What is the meaning of "route add -net 0.0.0.0 gw 195.1.1.1" ? Why do I need to use "route add -net 0.0.0.0 gw 195.1.1.129" again ?

What can I do if I have 7 machines in LAN and the 1 NIC of the gateway is connect to those machines through a 8-ports hub, but, the netmask of this domain is 255.255.255.240 (16 IPs only and of them is router's IP) ?

Andrew
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ahoffmannCommented:
you need to make yourself used to routing !
Means what a netmask is what a router and what a gateway (and don't get confused with M$'s term of gateways:)

Please read man route, then follow my suggestions, you last questions still have been answered
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andrewyuAuthor Commented:
Thank you very much !

I think I should use the first method you teach me !

Anyway, is the following two lines enough for routing inbound and outbound ?
route add -net IP-of-you-local-net
route add -net 0.0.0.0 IP-of-NIC-to-ISP


Andrew
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ahoffmannCommented:
on the 2-NICs machine, yes.
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andrewyuAuthor Commented:
Anyway, which startup file do I put these two lines ?

Andrew
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ahoffmannCommented:
/etc/rc.conf  (not shure if still true for FreeBSD > 3.x)
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andrewyuAuthor Commented:
Where can I put these two lines in this file ?

Andrew
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ahoffmannCommented:
don't know
you must read and understand the file, it's a sh script, then add the lines at the appropriate location (usually somewhere near the end shouldn't harm)
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andrewyuAuthor Commented:
Ok, I will try to add this to the end of this script !!

Thank you very much !!

Andrew
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andrewyuAuthor Commented:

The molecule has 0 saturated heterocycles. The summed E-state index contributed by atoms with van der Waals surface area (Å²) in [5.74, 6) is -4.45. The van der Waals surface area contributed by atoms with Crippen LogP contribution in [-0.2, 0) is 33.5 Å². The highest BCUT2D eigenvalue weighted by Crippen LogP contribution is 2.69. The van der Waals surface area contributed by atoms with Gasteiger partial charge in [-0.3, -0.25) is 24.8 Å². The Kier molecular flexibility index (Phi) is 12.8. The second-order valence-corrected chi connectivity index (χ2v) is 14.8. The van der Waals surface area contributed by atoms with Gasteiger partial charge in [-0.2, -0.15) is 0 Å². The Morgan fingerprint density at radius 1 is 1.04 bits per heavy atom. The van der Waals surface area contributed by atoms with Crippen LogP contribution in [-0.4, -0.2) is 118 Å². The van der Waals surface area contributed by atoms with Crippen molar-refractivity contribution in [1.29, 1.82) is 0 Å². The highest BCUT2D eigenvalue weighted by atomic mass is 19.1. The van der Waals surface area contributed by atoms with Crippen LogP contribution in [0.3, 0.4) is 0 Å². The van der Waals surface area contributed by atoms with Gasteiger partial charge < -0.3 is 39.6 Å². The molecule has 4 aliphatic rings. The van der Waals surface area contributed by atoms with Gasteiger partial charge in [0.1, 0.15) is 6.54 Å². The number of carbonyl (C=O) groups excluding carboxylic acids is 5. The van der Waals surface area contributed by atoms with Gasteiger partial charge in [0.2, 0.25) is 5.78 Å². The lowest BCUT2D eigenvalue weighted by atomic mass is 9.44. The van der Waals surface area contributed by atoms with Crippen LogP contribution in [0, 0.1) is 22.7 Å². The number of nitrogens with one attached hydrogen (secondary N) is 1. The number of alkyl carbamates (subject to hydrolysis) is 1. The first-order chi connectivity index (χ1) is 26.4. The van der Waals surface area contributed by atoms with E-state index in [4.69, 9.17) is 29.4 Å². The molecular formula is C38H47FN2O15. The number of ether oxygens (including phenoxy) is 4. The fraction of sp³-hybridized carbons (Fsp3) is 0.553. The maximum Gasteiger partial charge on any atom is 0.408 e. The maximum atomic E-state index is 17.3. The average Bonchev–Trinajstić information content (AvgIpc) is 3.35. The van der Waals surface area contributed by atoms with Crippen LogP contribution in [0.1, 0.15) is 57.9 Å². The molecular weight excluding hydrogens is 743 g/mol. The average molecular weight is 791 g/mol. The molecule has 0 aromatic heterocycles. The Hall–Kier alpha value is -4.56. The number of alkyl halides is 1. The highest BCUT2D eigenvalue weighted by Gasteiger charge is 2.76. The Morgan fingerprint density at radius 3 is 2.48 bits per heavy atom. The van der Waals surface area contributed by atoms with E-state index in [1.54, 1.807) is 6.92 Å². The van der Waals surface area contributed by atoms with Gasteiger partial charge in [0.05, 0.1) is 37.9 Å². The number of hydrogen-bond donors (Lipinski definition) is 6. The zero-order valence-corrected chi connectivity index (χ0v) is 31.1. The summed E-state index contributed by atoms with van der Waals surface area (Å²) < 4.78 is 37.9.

Anyway, can I edit the "defaultrouter" for outbound and "static_routes" for inbound to achieve it ?

But, is "defaultrouter" the ip address of the router or NIC to router ?

Andrew
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ahoffmannCommented:
you can edit.
If you like to use it as inbound or outbound, depends on you ;-)
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andrewyuAuthor Commented:
Is there any hidden problem ?

Andrew
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ahoffmannCommented:
AFAIK not
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andrewyuAuthor Commented:
Thank you very much !

Andrew
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andrewyuAuthor Commented:
How can I check the machine can perform as a gateway ?

Andrew
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andrewyuAuthor Commented:
Do I need to start other daemon ?

Andrew
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andrewyuAuthor Commented:
Do I need to create "/etc/gateways" ? If yes, what do I need to do ?

Andrew
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ahoffmannCommented:
> How can I check the machine can perform as a gateway ?
any UNIX can act as gateway (but don't get confused with the terms router vs. gateway)

> Do I need to start other daemon?
not for a router if you use static routes (as described in my answer), things get complicated if it is a gateway in its traditional meaning

> .. /etc/gateways"
not shure about this file, my FreeBSD does not have it.

Please note that you must make yourself used to the terms router and gateway, which are used interchangable (mainly 'cause M$ used the term gateway where they meant router)
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andrewyuAuthor Commented:
Do I need to rebuild the ketnel ?

After I setup the ip address and gateway to the FreeBSD box in all the Windows 9x clients in the LAN, the workstations still cannot connect to the Internet ? Actually, what do I need to configure after the installation of FreeBSD 3.3 in order to achieve this issue ?

If ip address of the one NIC is the subnet as Router and others is that of the LAN ip (192.168.1.1), is there any problem ?

ANYWAY, THANK YOU VERY MUCH INDEED !!!

Andrew
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ahoffmannCommented:
> Do I need to rebuild the ketnel
no.
assuming all W9x boxes in the 192.168.1.0 net, it should work if you have set the netmask to 255.255.255.0.
Of corse you cannot connect t the internet with these IP's 'cause they will not be routed in the Internet anyhow. You need a proxy or NAT or IP-maquerading to archive this
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andrewyuAuthor Commented:
Actually, do you mean that the packet can route outside but ISP cannot route it back into the LAN ?

Andrew
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ahoffmannCommented:
RFC IPs, like 192.168.x.x are rejected by any ISP
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andrewyuAuthor Commented:
I understood !!!!!!

Thank you very much !!!!!!

Andrew